If your home has a fireplace, do you use it often? Here are some things to keep in mind when you do.

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A fire burns in a fieldstone fireplace.

Ready to use your fireplace? Here are ten tips to get you started:

With cold weather and dark nights setting in, there’s nothing like relaxing in front of a cozy fire. Many homebuyers say that a fireplace was a factor in their choice of home, but not everyone feels comfortable lighting a fire in one. Follow these tips and you’ll be resting comfortably by the fire in no time.

  1. Have your chimney cleaned and inspected annually (or at least every two years, if you only use your fireplace infrequently.)  Your chimney should be in good structural condition and free from soot and creosote buildup that can lead to chimney fires.
  2. Make sure the damper to the flue is open before you light your fire!  This may seem like a no-brainer, but it’s a good item to include in your regular routine so you never forget. The damper should remain open until the fire is completely out, or you risk carbon monoxide production.
  3. Only burn properly seasoned wood or specially designed firelogs. Your best bets are woods like birch, oak, hickory, and maple that have been dried for at least a year.  If your wood is too green, you’ll have a harder time starting the fire and it will produce more smoke. Evergreens burn too rapidly and also contribute to creosote build-up.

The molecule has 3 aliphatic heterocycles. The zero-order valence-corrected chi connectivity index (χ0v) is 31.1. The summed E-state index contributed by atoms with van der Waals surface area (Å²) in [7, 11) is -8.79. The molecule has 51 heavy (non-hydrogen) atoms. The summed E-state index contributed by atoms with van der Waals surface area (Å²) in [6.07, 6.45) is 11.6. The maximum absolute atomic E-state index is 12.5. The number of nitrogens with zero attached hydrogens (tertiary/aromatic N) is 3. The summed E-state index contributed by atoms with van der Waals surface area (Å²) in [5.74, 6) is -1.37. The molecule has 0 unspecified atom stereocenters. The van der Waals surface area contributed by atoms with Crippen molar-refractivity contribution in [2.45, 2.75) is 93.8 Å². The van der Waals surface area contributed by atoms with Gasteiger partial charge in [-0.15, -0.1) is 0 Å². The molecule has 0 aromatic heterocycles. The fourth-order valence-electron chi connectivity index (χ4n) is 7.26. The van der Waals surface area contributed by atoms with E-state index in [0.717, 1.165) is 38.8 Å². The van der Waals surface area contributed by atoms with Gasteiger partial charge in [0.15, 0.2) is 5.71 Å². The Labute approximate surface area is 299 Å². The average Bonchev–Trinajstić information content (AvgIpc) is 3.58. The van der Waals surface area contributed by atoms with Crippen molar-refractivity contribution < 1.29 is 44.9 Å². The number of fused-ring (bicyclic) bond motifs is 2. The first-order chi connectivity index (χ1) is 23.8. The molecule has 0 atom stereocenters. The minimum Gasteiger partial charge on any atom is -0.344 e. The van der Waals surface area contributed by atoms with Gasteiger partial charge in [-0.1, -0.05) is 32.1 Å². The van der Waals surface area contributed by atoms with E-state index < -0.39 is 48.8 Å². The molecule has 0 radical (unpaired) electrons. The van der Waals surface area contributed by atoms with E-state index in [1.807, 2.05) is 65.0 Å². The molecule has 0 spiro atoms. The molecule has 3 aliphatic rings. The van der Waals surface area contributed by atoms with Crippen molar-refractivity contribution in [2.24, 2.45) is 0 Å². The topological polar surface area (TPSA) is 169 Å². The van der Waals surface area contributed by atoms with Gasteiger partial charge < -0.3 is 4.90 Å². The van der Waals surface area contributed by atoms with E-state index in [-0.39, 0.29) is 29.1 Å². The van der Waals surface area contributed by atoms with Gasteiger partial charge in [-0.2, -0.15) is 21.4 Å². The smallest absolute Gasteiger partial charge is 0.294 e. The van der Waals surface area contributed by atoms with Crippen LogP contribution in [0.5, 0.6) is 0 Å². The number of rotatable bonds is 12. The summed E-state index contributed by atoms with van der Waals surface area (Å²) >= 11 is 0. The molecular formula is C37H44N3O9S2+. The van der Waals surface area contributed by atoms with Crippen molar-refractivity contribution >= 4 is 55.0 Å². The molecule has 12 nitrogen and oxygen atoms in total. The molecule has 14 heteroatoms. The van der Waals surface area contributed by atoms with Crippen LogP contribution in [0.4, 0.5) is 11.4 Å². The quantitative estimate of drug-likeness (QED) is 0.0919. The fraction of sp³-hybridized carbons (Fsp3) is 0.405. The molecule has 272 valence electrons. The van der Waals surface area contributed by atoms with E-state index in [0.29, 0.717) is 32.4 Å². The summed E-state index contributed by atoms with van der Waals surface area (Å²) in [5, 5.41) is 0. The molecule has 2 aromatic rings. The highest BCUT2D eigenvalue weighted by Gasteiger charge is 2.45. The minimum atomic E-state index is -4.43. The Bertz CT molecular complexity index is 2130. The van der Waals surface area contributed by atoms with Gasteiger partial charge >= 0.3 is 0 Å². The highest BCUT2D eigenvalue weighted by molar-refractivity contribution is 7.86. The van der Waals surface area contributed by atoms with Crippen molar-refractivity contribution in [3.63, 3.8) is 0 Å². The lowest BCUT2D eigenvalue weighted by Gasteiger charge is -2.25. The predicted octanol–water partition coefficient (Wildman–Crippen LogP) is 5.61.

4. Open a window just a bit to allow fresh air intake.  This can also help balance air pressure to keep your chimney drafting well – doing its job to keep smoke, carbon monoxide, and other toxic byproducts from infiltrating your living space.
  5. Be safe!  Make sure you have working smoke detectors, carbon monoxide detectors, and a fire extinguisher nearby.
  6. Use the proper tools.  At minimum, a poker is necessary to adjust the position of logs as the fire burns.  A broom and shovel are handy when the fire is out for keeping the firebox clean from excess ash.
  7. Start with some crumpled paper or a firestarter under a bit of kindling to get a small fire going.  (Don’t burn cardboard – it may seem innocent, but its glues and printing inks can release toxins when burned.) Then, add a single log and tend to the kindling to keep the fire burning until the log has caught.  You can add more fuel gradually, stacking the wood at 90 angles.
  8. If it is very cold outside, you can help get the chimney drafting by using a rolled up sheet of newspaper as a torch in the firebox – light the end and put the flame near the flue to warm the air and get it flowing upwards.
  9. Leaving some ash in the fireplace can provide a bedding for embers and keep your fire burning longer.  If you do remove old embers and ash, ALWAYS empty into a metal container and do not mix with other trash. Adding water is a good precautionary measure to ensure no hidden embers can later spark a new flame.  Ash and embers can remain warm for days after a fire seems to have burned out.
  10. Never leave your fireplace unattended.

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